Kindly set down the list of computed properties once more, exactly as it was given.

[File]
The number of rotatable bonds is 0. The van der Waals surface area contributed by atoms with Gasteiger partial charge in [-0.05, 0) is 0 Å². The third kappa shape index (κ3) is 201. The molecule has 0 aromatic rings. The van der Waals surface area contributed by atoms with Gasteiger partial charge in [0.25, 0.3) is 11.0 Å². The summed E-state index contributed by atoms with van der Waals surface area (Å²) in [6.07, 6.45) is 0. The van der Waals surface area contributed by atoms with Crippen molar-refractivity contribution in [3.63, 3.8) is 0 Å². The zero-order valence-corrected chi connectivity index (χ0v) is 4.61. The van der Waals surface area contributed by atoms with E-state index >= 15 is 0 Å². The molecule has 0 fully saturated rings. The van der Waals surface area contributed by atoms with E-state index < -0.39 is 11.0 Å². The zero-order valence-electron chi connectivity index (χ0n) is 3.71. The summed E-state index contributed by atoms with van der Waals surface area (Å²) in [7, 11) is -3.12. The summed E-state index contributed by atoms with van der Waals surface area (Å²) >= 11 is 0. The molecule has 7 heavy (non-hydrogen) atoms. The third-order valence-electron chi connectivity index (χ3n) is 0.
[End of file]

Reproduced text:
The number of rotatable bonds is 0. The van der Waals surface area contributed by atoms with Gasteiger partial charge in [-0.05, 0) is 0 Å². The third kappa shape index (κ3) is 201. The molecule has 0 aromatic rings. The van der Waals surface area contributed by atoms with Gasteiger partial charge in [0.25, 0.3) is 11.0 Å². The summed E-state index contributed by atoms with van der Waals surface area (Å²) in [6.07, 6.45) is 0. The van der Waals surface area contributed by atoms with Crippen molar-refractivity contribution in [3.63, 3.8) is 0 Å². The zero-order valence-corrected chi connectivity index (χ0v) is 4.61. The van der Waals surface area contributed by atoms with E-state index >= 15 is 0 Å². The molecule has 0 fully saturated rings. The van der Waals surface area contributed by atoms with E-state index < -0.39 is 11.0 Å². The zero-order valence-electron chi connectivity index (χ0n) is 3.71. The summed E-state index contributed by atoms with van der Waals surface area (Å²) in [7, 11) is -3.12. The summed E-state index contributed by atoms with van der Waals surface area (Å²) >= 11 is 0. The molecule has 7 heavy (non-hydrogen) atoms. The third-order valence-electron chi connectivity index (χ3n) is 0.